People in some American communities don’t want to say they dislike the Amish, so they complain instead about the manure their horses drop while pulling their buggies into town. The latest horse manure fuss comes from Brown City, Michigan, a small community of about 1,300 people located on the eastern side of the lower peninsula of the state, about 60 miles north of Detroit.
According to a news story last week, local people are talking about the horse manure issue, but the mayor, Christine Lee, and the City Manager, Clint Holmes, are the two complainers directly quoted by the newspaper. Mayor Lee indicated she hopes a solution can be worked out with the local Amish so that there will no longer be any manure left on city streets—and that the steel wheels of their buggies will stop leaving marks on the pavement.
Her comments were pointed: “You’re supposed to pick up after your dog, you probably should pick up after your horses, too; it’s common courtesy. Would you want a pile of manure in front of your house?”
The mayor expressed her concerns about the possibility that the steel wheels on the buggies will damage the pavement. The Amish do not put rubber wheels on their buggies to avoid the possibility that they might become too comfortable with traveling on the roads.
Mr. Holmes, the City Manager, indicated he is checking into state laws that regulate the use of tire chains in the winter to see if they would apply to steel wheels on Amish buggies. Using a set of tire chains except in winter, the mayor said, is “against the law because it does chew up the roads … and steel wheels do the same thing.”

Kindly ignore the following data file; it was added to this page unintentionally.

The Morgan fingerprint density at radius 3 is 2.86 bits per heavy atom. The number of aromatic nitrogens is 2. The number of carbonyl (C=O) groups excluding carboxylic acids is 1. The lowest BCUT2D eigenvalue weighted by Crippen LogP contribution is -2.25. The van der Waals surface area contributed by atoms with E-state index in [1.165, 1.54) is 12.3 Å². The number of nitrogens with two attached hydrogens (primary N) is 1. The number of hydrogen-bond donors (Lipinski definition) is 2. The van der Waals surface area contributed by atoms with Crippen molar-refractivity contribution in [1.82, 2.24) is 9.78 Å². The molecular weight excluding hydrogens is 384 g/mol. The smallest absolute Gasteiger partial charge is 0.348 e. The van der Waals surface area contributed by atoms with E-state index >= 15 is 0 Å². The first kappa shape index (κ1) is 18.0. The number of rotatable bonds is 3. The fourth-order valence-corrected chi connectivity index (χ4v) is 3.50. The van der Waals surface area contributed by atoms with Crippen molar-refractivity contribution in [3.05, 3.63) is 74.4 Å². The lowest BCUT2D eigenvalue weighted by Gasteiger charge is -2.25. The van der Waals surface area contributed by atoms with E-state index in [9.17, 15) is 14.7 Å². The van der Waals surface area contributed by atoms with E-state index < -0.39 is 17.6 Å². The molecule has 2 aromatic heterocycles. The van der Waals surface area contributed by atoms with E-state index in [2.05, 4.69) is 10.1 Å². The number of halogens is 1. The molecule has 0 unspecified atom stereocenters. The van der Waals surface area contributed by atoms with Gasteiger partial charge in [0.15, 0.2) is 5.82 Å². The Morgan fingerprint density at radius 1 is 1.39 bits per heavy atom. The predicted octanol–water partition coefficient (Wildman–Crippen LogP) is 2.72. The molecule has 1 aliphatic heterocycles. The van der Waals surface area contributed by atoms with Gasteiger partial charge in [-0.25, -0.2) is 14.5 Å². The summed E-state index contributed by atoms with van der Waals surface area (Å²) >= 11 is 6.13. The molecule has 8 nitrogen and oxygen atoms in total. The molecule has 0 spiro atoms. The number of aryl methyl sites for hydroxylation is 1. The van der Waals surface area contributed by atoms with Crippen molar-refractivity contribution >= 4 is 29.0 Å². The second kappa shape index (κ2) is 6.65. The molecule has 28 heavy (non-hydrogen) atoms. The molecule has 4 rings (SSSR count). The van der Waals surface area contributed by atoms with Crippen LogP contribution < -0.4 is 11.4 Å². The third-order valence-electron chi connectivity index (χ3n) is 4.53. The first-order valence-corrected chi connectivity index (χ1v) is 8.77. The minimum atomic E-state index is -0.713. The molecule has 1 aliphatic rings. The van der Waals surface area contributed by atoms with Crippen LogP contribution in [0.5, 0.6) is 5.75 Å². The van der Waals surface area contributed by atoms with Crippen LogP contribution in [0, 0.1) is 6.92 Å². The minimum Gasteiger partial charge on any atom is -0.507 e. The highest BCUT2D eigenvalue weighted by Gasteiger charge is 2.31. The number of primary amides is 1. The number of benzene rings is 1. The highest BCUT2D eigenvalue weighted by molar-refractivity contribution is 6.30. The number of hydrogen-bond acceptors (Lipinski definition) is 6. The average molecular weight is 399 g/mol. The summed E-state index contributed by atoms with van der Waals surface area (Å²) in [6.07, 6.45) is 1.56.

Mr. Holmes said that recent road repairs and improvements cost about $200,000. Mayor Lee added, “we’re pinching the budget as it is. You hate to put that much into the road and then … see the roads being torn up by the steel wheels.”
The newspaper reporter quoted people in Brown City who disagree with those complaints. Paul Gaymon, pastor of the Faith Baptist Church, has seen no cause for concern about the manure dropped by the Amish horses. “It’s just part of life,” he said. His church is located on one of the newly paved streets in the community used by the Amish when they come to town, and he commented that he has seen no damage from the steel wheels.
Angie Williamson, the owner of a video game store in the downtown, a business that the Amish do not patronize, said she does not have any Amish customers—and she does think the whole issue is ridiculous. “We’ve had Amish in our town for so many years and it’s never been a problem. I think they just need something to complain about.”
The reporter also quoted Daniel Yoder, the bishop and spokesperson for the local Amish community. “I think we should try and respect what they are saying. But at the same time, horses have been around a lot longer than cars,” he said. He has discussed the complaints with the City Manager, Mr. Holmes, but they have not yet reached a compromise. One of the proposed solutions—placing bags over the rear ends of the horses—is dangerous because they can spook the animals, which might cause accidents.
Mr. Yoder also pointed out that the roughly 65 local Amish families do contribute a lot of business to the Brown City economy—probably more than the complainers do, he suspected. He argued that while the steel wheels of their buggies can leave small lines on pavements, they cause no structural damage.
Mr. Holmes described the manure complaints as more of an issue of aesthetics than one of health. His statements to the press were pragmatic. He does not want Brown City to ban the Amish from driving into the community “because they do business in town.” It is clear he wants to try and work things out with them. An ordinance requiring horse owners to clean up the manure they produce is a possibility, but he’d rather find a compromise. “What we’d like to do is find some sort of reasonable solution that both communities can live with and proceed from there,” he said.